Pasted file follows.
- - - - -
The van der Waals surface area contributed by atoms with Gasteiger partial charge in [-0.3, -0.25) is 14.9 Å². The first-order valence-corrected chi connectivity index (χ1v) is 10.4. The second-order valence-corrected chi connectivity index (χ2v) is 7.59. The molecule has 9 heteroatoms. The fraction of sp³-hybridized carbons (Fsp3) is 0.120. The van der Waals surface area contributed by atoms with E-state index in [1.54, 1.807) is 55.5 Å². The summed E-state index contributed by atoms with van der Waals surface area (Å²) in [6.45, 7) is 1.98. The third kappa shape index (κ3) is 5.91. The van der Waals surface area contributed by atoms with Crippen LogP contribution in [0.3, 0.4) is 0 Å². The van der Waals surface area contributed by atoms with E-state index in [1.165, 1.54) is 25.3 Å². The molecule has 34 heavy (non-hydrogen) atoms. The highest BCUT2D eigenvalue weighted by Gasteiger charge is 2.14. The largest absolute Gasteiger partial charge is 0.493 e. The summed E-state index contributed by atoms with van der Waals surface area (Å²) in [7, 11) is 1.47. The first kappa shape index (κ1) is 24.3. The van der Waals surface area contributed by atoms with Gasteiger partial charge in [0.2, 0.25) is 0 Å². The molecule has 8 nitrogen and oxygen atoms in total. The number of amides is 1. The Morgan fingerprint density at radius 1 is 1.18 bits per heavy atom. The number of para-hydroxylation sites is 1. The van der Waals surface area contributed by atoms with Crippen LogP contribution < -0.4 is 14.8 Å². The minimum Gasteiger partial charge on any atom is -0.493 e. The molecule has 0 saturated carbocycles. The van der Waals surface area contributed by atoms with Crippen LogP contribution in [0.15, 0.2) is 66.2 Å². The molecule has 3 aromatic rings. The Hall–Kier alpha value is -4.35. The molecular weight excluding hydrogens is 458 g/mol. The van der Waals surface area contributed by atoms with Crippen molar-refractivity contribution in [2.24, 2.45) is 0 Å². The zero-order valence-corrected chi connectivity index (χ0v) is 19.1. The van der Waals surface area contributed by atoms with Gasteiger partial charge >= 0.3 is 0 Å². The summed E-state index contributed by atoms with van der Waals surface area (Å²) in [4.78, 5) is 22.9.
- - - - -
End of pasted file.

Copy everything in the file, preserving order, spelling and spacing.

The van der Waals surface area contributed by atoms with Gasteiger partial charge in [-0.3, -0.25) is 14.9 Å². The first-order valence-corrected chi connectivity index (χ1v) is 10.4. The second-order valence-corrected chi connectivity index (χ2v) is 7.59. The molecule has 9 heteroatoms. The fraction of sp³-hybridized carbons (Fsp3) is 0.120. The van der Waals surface area contributed by atoms with E-state index in [1.54, 1.807) is 55.5 Å². The summed E-state index contributed by atoms with van der Waals surface area (Å²) in [6.45, 7) is 1.98. The third kappa shape index (κ3) is 5.91. The van der Waals surface area contributed by atoms with Crippen LogP contribution in [0.3, 0.4) is 0 Å². The van der Waals surface area contributed by atoms with E-state index in [1.165, 1.54) is 25.3 Å². The molecule has 34 heavy (non-hydrogen) atoms. The highest BCUT2D eigenvalue weighted by Gasteiger charge is 2.14. The largest absolute Gasteiger partial charge is 0.493 e. The summed E-state index contributed by atoms with van der Waals surface area (Å²) in [7, 11) is 1.47. The first kappa shape index (κ1) is 24.3. The van der Waals surface area contributed by atoms with Gasteiger partial charge in [0.2, 0.25) is 0 Å². The molecule has 8 nitrogen and oxygen atoms in total. The number of amides is 1. The Morgan fingerprint density at radius 1 is 1.18 bits per heavy atom. The number of para-hydroxylation sites is 1. The van der Waals surface area contributed by atoms with Crippen LogP contribution < -0.4 is 14.8 Å². The minimum Gasteiger partial charge on any atom is -0.493 e. The molecule has 0 saturated carbocycles. The van der Waals surface area contributed by atoms with Crippen LogP contribution in [0.15, 0.2) is 66.2 Å². The molecule has 3 aromatic rings. The Hall–Kier alpha value is -4.35. The molecular weight excluding hydrogens is 458 g/mol. The van der Waals surface area contributed by atoms with Crippen molar-refractivity contribution in [2.24, 2.45) is 0 Å². The zero-order valence-corrected chi connectivity index (χ0v) is 19.1. The van der Waals surface area contributed by atoms with Gasteiger partial charge >= 0.3 is 0 Å². The summed E-state index contributed by atoms with van der Waals surface area (Å²) in [4.78, 5) is 22.9.